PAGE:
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College Debt: Which Degrees Are Worth It, Which Aren’t

Civil Engineering in One of the Best Degrees for Repaying Student Loans
Civil Engineering in One of the Best Degrees for Repaying Student Loans

American college students are creating personal debt at an alarming rate.

  • The Consumer Finance Protection Bureau reports there is $1 trillion in outstanding student loan debt
  • According to the Federal Reserve Bank of New York, in 2012 the average student loan balance for all age groups is $24,301. About one-quarter of borrowers owe more than $28,000; 10% of borrowers owe more than $54,000; 3% owe more than $100,000; and less than 1%, or 167,000 people, owe more than $200,000
  • According to The Project on Student Debt, as of October 2012, the average amount of student loan debt for the Class of 2011 was $26,600, a 5 percent increase from approximately $25,350 in 2010

So, given these challenging figures which college degrees can help you pay off this debt and which won’t?

The popular financial website, performed a study to determine which college majors will pay back the average student loan debt the fastest & slowest, given the assumptions that students allocate 10% of their salary to paying off the debt and that the debt is financed at 6% annual interest.

The study yielded the following results:


Advertising - With a median salary of $107,950, college grads going into advertising and marketing can pay off their loans in about six years, according to Bankrate. While that may not be the paycheck grads can get straight out of school, marketing majors can start working right after they’re done earning their undergraduate degrees, allowing them to start paying down debt right away and giving them a greater chance to grow their incomes.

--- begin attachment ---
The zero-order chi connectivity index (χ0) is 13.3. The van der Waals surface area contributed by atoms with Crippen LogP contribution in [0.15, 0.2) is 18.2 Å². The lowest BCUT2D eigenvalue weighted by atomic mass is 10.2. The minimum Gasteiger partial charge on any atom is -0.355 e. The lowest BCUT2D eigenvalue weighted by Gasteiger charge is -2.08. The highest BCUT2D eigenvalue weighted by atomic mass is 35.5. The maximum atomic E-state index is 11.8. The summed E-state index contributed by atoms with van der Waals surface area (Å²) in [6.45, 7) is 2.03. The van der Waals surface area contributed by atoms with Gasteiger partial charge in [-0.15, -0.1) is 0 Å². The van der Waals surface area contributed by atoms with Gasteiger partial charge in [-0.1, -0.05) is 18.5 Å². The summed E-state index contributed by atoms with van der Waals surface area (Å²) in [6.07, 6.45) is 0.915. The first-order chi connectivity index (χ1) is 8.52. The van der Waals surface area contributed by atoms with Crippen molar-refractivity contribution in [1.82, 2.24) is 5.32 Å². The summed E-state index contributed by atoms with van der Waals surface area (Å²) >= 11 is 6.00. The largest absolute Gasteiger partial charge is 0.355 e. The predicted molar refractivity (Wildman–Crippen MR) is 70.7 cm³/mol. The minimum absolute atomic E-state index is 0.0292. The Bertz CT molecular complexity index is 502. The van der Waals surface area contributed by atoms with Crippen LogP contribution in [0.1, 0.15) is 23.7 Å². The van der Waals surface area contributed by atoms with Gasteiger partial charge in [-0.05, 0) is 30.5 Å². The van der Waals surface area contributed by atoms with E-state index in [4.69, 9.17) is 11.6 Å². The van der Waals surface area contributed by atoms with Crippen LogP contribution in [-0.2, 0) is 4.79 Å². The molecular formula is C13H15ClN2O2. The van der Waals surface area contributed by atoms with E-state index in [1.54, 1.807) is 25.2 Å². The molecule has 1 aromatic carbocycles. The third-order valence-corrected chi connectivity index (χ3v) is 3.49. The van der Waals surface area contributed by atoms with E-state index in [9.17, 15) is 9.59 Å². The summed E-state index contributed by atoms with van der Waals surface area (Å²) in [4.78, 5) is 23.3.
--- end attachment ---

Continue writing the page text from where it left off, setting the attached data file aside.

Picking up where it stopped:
Economist - They make a business out of analyzing and predicting the direction of the bigger financial picture, but with a median pay of $91,860, economists also tend to fare well financially themselves, paying off their loans in about seven years, Bankrate estimates.

Civil Engineer - With a median salary of $79,340, civil engineers can pay off their loans in roughly eight and a half years. Because a master’s is not always required for people entering the profession, engineers can use the below average college costs to their advantage.


Veterinarian - Their patients may not be human, but veterinarians still need eight years of schooling before they can begin treating pets and other animals. The median salary for the position is $84,460, but because of those higher college costs, some veterinarians could be paying loans for 28 years before they’re debt free. At least they shouldn’t have a hard time finding work: employment of veterinarians is expected to grow by 36% by 2020, according to the U.S. Department of Labor, faster than most other jobs.

Reporter - Journalists can start digging up stories as soon as they’re out of school, but digging themselves out of debt could take longer to accomplish. With a median salary of $37,090, or a third of the average pay enjoyed by their counterparts in marketing, reporters could be paying student loans for 32 years before they’re done, the site estimates.

Marriage and family therapist - With the median salary at $46,670 and a minimum six years of school required before aspiring counselors can start working, some therapists could be in for 35 years of student loan payments, according to Bankrate. Still, employment of marriage and family therapists is expected to grow 41% by 2020 thanks to higher demand as more insurance companies cover counseling and other mental health services, making it one of the fastest growing professions, according to the Department of Labor.